(b. 21 November 1916 in Brooklyn, New York; d. 5 July 1998 in North Miami Beach, Florida), college All-American and Pro Football Hall of Fame inductee, often considered to be the creator of the modern quarterback position and pioneer in the development of the T-formation.
Luckman was one of two sons of Meyer Luckman, owner of a small family trucking business, and Ethel Drukman, a homemaker. Luckman's father gave him a football when he was eight years old, sparking his interest in the sport. By the time he graduated from Brooklyn's Erasmus Hall High School in 1935, Luckman was a polished single-wing tailback, equally skilled at passing, running, and kicking.
Luckman received many enticing scholarship offers to play college football. After meeting Columbia University's coach Lou Little, though, Luckman decided to enroll at that Ivy League institution, even though the school did not offer athletic aid. Luckman spent four years painting walls and washing dishes at one of Columbia's fraternity houses to pay his way through school. On the football field he again excelled as a triple-threat tailback. During his senior season in 1938, Luckman was chosen as an All-American and was third in the voting for the Heisman Trophy. His accomplishments were made more impressive by the fact that he was not surrounded by a strong team. Without scholarships, Columbia attracted few good athletes and had a losing record during Luckman's tenure.
Following his graduation in 1939, Luckman played in the College All-Star game in Chicago. He also married Estelle Margolin, his high school sweetheart. They had three children.
At six feet, 197 pounds, Luckman believed he was too small to play professional football. George Halas, owner of the Chicago Bears in the National Football League (NFL), drafted him in the first round anyway and spent several weeks convincing Luckman to sign. Halas and Stanford University coach Clark Shaugnessy were in the process of developing a new offense, based on the old T-formation. Where the original formation had emphasized power and running, Halas and Shaugnessy were designing a system based on speed, deception, and the forward pass. Halas believed Luckman was the ideal candidate to play quarterback in this new scheme.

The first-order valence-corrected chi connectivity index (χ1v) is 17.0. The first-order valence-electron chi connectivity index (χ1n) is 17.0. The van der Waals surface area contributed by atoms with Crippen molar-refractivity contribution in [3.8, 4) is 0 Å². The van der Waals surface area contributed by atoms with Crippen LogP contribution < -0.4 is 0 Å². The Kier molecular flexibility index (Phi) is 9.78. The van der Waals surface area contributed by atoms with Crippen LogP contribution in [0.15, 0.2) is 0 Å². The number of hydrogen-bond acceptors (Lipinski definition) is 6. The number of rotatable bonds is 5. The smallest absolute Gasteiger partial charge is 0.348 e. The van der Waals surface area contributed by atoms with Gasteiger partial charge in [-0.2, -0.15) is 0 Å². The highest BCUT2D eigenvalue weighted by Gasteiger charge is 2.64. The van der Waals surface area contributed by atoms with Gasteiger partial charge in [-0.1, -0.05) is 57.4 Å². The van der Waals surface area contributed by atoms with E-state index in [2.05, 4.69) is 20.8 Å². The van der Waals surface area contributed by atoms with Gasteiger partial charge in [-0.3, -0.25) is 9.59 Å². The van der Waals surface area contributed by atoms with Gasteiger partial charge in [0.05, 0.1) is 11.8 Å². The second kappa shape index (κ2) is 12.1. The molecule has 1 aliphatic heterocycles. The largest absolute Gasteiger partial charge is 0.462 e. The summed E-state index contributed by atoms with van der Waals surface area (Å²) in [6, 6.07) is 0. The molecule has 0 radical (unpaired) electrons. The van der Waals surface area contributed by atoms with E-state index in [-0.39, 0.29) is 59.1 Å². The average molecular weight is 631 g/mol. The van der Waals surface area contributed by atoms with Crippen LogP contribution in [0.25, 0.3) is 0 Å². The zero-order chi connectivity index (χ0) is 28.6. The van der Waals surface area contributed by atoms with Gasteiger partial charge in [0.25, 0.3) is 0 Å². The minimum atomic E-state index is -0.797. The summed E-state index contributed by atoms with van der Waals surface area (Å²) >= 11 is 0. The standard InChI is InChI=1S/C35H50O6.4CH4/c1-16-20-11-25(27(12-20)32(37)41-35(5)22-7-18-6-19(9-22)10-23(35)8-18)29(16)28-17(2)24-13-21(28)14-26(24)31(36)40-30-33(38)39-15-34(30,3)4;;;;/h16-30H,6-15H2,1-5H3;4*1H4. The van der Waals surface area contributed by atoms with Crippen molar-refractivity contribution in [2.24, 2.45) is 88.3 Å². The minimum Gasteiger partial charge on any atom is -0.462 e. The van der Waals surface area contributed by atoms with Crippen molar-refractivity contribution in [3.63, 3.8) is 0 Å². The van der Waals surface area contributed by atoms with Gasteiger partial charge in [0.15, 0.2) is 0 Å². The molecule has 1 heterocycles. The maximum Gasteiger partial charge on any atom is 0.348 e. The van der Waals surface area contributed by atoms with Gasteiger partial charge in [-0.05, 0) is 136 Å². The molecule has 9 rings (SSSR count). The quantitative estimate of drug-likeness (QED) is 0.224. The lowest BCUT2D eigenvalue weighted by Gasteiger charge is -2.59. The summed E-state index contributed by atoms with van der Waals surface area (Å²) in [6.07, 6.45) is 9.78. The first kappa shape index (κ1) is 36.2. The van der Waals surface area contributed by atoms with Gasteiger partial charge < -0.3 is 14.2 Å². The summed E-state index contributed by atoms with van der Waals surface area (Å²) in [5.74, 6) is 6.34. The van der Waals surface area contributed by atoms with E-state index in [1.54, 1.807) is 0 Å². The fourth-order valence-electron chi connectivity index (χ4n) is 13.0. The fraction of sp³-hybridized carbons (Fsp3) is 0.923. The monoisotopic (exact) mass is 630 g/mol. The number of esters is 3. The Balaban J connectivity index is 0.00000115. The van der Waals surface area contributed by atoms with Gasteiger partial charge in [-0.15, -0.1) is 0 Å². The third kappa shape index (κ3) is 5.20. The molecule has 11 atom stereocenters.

Luckman's transition from single-wing tailback to T-formation was not easy. Just receiving the ball directly from the center, instead of standing four yards behind the line, took adjustment. At the start of his rookie season, Luckman played halfback and defensive back while he practiced the new offense. By 1940 he was ready.
The Bears enjoyed immediate success with Luckman and the T-formation, winning the NFL championship in 1940, 1941, and 1943, and playing in the championship game, but losing, in 1942. The 1940 championship was particularly impressive. The Bears beat the Washington Redskins 73–0 in what is still the most lopsided victory in league history. Games like these, and the Bears 56–7 victory over the New York Giants in 1943, convinced many coaches that the T-formation was the future of football and that Luckman was its master.
In the off-seasons Luckman began to visit colleges across the United States, helping their coaching staffs implement the T-formation. The United States Military Academy, Notre Dame, Holy Cross, and Columbia are just a few of the schools that requested Luckman's help. Luckman also wrote two books, Passing for Touchdowns (1948), and Luckman at Quarterback: Football as a Sport and Career (1949), and wrote numerous articles for boys' magazines. Outside of football, Luckman worked for Cellu-Craft Products, a food product packaging company.